Kavárna Švanda, Bastion of Brno’s Counter-Culture, To Close With Farewell Party
Kavárna Švanda, a mainstay of Brno’s counter-cultural scene since 2004, announced its closure last weekend due to the effects of the coronavirus pandemic and the anti-epidemic measures. On Saturday, a benefit concert will be held in support of the owner and his family, who are experiencing financial difficulties related to the closure. All extra proceeds will be donated to charity. Photo Credit: Anna Stranska.
Brno, June 4 (BD) – Kavárna Švanda opened in Brno’s Alfa pasáž on December 23rd, 2004. Since then, the cafe/pub/gallery/meeting place run by proprietor Roman Švanda has become one of the city’s most cherished and notorious drinking holes and cultural centres, especially for the art and theatre communities. Over the years, the cafe has hosted art exhibitions, concerts, charity events, theatrical performances, countless post-production drinks from next-door HaDivadlo, and was even the location for a 24-hour real-time documentary film.
Last weekend, however, the cafe announced its closure after 16 years, due to the insurmountable pressures placed on the business by the pandemic and the associated measures. Švanda is just one of many pubs, restaurants, and cafes which will not reopen after the lockdown, but its closure will leave an outsized hole in the city’s social fabric.
One of Švanda’s expat štamgasti summed up his feelings about the closure: “The first pub I ever drank at in Brno. It was love at first sight. So many crazy nights started and ended there! Nothing will ever substitute the atmosphere in Švanda – I’m heartbroken that those days are over.” But aside from the often eye-openingly wild party atmosphere, Švanda also channelled a tangible sense of community, attracting waifs and strays, artists and hustlers, thinkers and actors, from the very young to the very old.
Photo: Bartender in Kavárna Švanda. Credit: Anna Stranska.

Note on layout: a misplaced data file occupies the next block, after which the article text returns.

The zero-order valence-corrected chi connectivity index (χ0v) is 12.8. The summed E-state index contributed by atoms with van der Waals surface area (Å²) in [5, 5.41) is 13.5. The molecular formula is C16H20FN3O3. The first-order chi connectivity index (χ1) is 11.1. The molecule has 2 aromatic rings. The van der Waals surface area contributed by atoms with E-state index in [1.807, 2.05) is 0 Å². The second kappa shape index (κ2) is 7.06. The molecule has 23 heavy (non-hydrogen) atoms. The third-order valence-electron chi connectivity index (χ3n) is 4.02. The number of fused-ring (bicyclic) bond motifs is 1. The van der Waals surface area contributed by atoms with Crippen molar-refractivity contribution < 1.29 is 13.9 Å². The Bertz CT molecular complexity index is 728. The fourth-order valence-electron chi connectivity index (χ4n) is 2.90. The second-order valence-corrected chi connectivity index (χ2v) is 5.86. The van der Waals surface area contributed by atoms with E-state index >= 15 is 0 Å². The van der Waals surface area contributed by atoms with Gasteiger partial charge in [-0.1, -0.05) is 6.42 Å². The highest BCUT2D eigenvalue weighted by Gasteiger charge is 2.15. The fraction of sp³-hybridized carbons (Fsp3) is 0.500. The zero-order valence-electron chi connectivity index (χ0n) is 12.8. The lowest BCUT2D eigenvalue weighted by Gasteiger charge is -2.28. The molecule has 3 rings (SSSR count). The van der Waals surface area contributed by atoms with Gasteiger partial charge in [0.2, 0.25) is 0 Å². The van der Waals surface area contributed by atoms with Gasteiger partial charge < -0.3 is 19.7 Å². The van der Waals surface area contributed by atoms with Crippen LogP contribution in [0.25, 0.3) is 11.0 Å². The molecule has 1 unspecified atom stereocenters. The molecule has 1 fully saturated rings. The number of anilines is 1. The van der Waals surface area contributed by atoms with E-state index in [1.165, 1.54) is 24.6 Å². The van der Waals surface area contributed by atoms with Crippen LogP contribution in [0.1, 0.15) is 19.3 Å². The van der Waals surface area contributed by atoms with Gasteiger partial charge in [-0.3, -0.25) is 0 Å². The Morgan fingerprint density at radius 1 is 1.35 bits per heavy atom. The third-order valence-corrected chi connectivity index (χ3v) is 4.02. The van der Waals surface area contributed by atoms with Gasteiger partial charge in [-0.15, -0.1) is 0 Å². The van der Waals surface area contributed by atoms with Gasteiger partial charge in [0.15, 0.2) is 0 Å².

As another regular expat visitor told Brno Daily: “Švanda was the first place I knew in Brno. It is the spirit of Brno. A jewel in the nooks. It’s a place for broken souls to rest for a while and gather up the pieces that were left of it. It was a haven. A sanctuary for a nomad, home for the artists and freedom for the creative spirits.” The cafe’s closure announcement echoed this point, describing it as “a womb of ideas and good mood, and a soothing amalgam for aching souls”, and this much was clear to any visitor, as one of the few places in Brno where one could observe the new wave of hipster foreigners drinking shoulder to shoulder with the city’s homeless community, often deep in discussion with each other. There is no doubt that the cafe’s absence will be keenly felt by many.
To mark the closure, a benefit concert will take place on Saturday, to raise money for owner Roman Švanda and his family, who are experiencing significant financial problems related to the closure. Starting from the early afternoon, this all-day event in the vicinity of Celní tram stop (map) will feature a full program of performing artists from Brno’s rich alternative heritage, including Načeva & Tomáš Vtípil, Pavel Fajt, and Mucha. You can find more information about the event here. Attendees must be vaccinated against, tested for, or have had a recent case of Covid-19. All excess funds raised by the event will be donated to charity.https://www.brnodaily.com/2021/06/04/culture/kavarna-svanda-bastion-of-brnos-counter-culture-to-close-with-farewell-party/https://www.brnodaily.com/wp-content/uploads/2021/06/Kavarna-Svanda-Brno-Credit-Anna-Stranska-1-1024x682.jpghttps://www.brnodaily.com/wp-content/uploads/2021/06/Kavarna-Svanda-Brno-Credit-Anna-Stranska-1-150x100.jpgArt & CultureBrno,Culture,Events in BrnoKavárna Švanda, a mainstay of Brno’s counter-cultural scene since 2004, announced its closure last weekend due to the effects of the coronavirus pandemic and the anti-epidemic measures. On Saturday, a benefit concert will be held in support of the owner and his family, who are experiencing financial difficulties related...Jack Stephens email@example.comAuthorA writer and English teacher originally from London who has lived in Brno since 2011, interested in politics, low culture, and all things strange and/or Czech.Brno Daily